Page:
Myrtle wants to ensure Delia has no doubts that she had anything to do with the acid attack. Delia never doubted her, she assures her.

In Atlanta, Hank visits the Delphi Trust, home of the witch hunters, to see his father. They're not happy with his progress in New Orleans and especially not that he allied himself with the voodoo queen. He should not take initiative, they remind him as he's only to gather intelligence. That's why he's married to Cordelia. Hank tells him he's more capable than he thinks. But his father already knows about the fire starter he killed, which they had to clean up after, and which ended the lives of a maid and desk clerk as a result. The hunt isn't only about the kill—they only strike when the time is right, and they need Hank back in the house. The acid attack on Delia was authorized by them to ensure she needed Hank. But someday she will need to be put down.

Myrtle entertains the council, who have returned after her surprising phone call and have regrets about the misunderstanding that led to her burning. And they want to hear all about Misty Day. Myrtle explains she has power, compassion and uniqueness. As Pembrooke toasts her she begins to choke on the meal, and she and Quentin are paralyzed. Myrtle chastises them for wanting to eliminate her so they could dominate the council. But she brought them there to help Cordelia—and proceeds to remove an eye from each with the melonballer. With that and her magic, Delia can see again.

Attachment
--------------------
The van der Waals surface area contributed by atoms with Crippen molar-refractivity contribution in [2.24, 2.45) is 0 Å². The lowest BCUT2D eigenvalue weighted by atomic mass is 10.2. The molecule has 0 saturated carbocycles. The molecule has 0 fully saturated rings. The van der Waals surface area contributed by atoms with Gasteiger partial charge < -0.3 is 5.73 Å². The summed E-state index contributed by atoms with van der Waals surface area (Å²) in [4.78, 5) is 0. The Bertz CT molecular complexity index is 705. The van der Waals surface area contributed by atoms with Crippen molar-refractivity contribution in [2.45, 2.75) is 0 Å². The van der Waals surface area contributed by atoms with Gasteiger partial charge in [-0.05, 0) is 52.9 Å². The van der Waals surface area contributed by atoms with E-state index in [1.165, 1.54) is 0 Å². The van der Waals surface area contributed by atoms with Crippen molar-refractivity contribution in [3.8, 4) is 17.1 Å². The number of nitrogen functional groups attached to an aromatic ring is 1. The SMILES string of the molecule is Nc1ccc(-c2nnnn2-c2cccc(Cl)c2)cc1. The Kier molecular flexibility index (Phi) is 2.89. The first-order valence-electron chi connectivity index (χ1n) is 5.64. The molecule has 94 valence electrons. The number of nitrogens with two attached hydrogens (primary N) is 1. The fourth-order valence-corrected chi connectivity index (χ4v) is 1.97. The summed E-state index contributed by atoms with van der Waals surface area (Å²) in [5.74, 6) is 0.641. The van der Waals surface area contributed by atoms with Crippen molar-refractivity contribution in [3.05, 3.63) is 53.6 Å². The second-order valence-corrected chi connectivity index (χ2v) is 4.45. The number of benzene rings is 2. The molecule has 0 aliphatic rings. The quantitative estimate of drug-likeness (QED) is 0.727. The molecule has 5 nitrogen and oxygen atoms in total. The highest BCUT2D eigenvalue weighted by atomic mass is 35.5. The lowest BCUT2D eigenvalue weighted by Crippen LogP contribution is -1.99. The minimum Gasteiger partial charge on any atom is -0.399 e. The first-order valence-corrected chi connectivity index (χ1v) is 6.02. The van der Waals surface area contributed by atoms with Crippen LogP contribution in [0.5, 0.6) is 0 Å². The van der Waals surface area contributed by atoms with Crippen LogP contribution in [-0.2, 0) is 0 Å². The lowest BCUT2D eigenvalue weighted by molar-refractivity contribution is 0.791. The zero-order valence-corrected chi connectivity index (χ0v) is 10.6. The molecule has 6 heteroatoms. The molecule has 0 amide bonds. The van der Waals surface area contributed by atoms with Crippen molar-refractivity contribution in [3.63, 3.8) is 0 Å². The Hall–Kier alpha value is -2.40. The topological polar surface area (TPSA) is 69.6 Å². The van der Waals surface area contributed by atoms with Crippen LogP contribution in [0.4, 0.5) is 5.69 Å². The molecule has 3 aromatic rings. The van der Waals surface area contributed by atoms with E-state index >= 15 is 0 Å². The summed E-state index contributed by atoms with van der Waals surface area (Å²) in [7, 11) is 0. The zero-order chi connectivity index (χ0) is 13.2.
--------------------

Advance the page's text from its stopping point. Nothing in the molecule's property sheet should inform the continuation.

Fiona arrives home shocked to find her daughter healed, and Myrtle thanks her for sending her to the flames to bring her clarity. She also cut up the bodies of the council and disposed of them. The two trade accusations of murder and Fiona threatens her with permanent exile. Delia reminds Myrtle she needs to treat her mother as the supreme and her mother needs to stop accusing Myrtle. The real danger is outside. She also realizes that her gift has vanished with the return of her sight.